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New State Incentive Aims to Help Disperse Job Growth

This incentive program aims to bring hot jobs to rural towns


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Luke Meyer works from the Factory co-working space in Grand Junction. Co-working spaces in more rural communities could receive a boost through new state remote rural work program incentives. Photo credit: Will Campbell.

Another business news headline about an out-of-state company bringing good-paying jobs to the busy Front Range normally would not excite Trae Miller, who lives in the rural town of Sterling, population 15,000. But a new offering in Colorado’s job growth incentive program aims to bring some of those hot jobs to smaller towns such as his.

The Remote Rural Work Program kicked off in July to provide additional tax incentives to companies bringing 20 new jobs to the state and hiring at least one remote worker. The aim is to help disperse job-growth prosperity into rural areas.

“This opens new possibilities for us to work more closely with the state and our metro area economic development partners for rural access to high-paying jobs,” says Miller, executive director at Logan County Economic Development Corp.

Officials at the Colorado Office of Economic Development & International Trade (OEDIT) say the new incentive is in response to feedback from private companies and economic development directors in rural counties, where one good-paying job can have a greater economic impact as a percentage of a small-town economy.

Dispersing employment prosperity can also create happier workers who increasingly want more flexibility in where they live and how they work. Officials note that rural job growth is another strategy to reduce the crush of metro commuters on Front Range roads.

“It’s exciting that the state is being creative in constructing their incentives programs to help communities statewide in attracting talent for important projects,” says Tammy Fields, board chair of the Economic Development Council of Colorado. “The goal is to have all of our communities thrive.”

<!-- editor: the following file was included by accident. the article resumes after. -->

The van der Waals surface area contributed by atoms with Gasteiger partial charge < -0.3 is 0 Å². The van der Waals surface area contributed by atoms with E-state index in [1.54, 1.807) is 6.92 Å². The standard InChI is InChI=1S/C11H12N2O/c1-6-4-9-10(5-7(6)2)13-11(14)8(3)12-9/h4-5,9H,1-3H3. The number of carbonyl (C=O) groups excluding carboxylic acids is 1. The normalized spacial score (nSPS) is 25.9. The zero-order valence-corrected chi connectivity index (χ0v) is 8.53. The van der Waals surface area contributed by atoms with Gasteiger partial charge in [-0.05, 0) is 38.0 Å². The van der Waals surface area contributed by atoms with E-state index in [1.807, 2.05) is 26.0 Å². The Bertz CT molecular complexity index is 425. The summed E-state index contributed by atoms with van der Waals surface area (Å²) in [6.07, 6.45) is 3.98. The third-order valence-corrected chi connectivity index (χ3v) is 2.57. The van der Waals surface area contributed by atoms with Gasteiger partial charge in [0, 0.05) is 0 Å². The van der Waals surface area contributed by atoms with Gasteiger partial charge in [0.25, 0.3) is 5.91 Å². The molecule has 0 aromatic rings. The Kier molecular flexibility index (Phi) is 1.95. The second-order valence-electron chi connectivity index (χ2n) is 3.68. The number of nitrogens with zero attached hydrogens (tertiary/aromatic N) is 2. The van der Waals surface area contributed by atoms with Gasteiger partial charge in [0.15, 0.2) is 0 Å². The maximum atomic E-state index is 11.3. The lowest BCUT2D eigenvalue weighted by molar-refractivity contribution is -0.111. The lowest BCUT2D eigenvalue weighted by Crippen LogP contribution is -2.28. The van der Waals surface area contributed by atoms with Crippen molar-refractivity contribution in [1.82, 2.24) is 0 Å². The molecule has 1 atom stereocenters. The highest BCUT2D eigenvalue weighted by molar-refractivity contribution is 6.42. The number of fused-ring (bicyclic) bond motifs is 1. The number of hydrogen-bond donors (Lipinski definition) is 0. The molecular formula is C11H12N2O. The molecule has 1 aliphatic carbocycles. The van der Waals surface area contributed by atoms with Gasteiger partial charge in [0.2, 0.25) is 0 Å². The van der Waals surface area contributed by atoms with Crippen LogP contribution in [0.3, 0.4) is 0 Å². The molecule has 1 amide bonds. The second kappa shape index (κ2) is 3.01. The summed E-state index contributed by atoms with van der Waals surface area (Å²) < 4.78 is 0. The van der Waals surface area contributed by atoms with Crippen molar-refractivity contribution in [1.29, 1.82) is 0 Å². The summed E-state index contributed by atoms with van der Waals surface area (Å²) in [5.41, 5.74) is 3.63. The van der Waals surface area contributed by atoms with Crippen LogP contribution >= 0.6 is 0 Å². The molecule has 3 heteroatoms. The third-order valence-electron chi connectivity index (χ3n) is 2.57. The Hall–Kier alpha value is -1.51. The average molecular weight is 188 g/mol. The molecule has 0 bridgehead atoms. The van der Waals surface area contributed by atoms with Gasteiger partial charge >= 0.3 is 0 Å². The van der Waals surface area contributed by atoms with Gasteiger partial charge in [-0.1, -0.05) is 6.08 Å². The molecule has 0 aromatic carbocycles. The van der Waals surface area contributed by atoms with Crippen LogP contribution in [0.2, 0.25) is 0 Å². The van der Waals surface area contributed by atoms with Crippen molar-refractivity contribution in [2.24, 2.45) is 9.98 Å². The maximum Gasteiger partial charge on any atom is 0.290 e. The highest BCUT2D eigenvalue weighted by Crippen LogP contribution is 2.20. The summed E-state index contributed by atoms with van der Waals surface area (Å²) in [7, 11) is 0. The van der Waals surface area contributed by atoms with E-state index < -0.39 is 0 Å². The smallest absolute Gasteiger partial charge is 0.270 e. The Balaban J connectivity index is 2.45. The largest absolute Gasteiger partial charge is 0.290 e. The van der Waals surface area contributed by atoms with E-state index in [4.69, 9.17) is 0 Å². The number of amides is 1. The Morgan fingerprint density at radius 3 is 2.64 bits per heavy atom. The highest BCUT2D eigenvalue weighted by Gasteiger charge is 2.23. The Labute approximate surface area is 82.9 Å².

Fields says that with lower unemployment rates in larger counties, the Remote Rural Work Program can help incoming companies find enough workers to fill specific talent needs. The program could assist, for example, with firms needing numerous employees in IT software development, energy technology, sales or other location-neutral or satellite office positions.

“Companies looking for a significant labor pool would not normally go to a smaller market,” Fields says. “This program allows companies to tap into that workforce in those communities where those people want to live.”

The performance-based strategy provides a standard Job Growth Incentive Tax Credit for urban/rural job creation with an additional Strategic Fund cash incentive for each remote job created in an eligible rural county. Those rural jobs must occur in the 40 counties already eligible for the Rural JumpStart program, which primarily represents counties lagging in economic development on the edges of Colorado along with Clear Creek and Lake counties.

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Suzie Romig

Suzie C. Romig is a freelance journalist who has lived in Colorado since 1991. Her byline has appeared in newspapers and magazines across the state on topics ranging from small businesses to raising children to energy efficiency. She can be reached at suziecr@q.com

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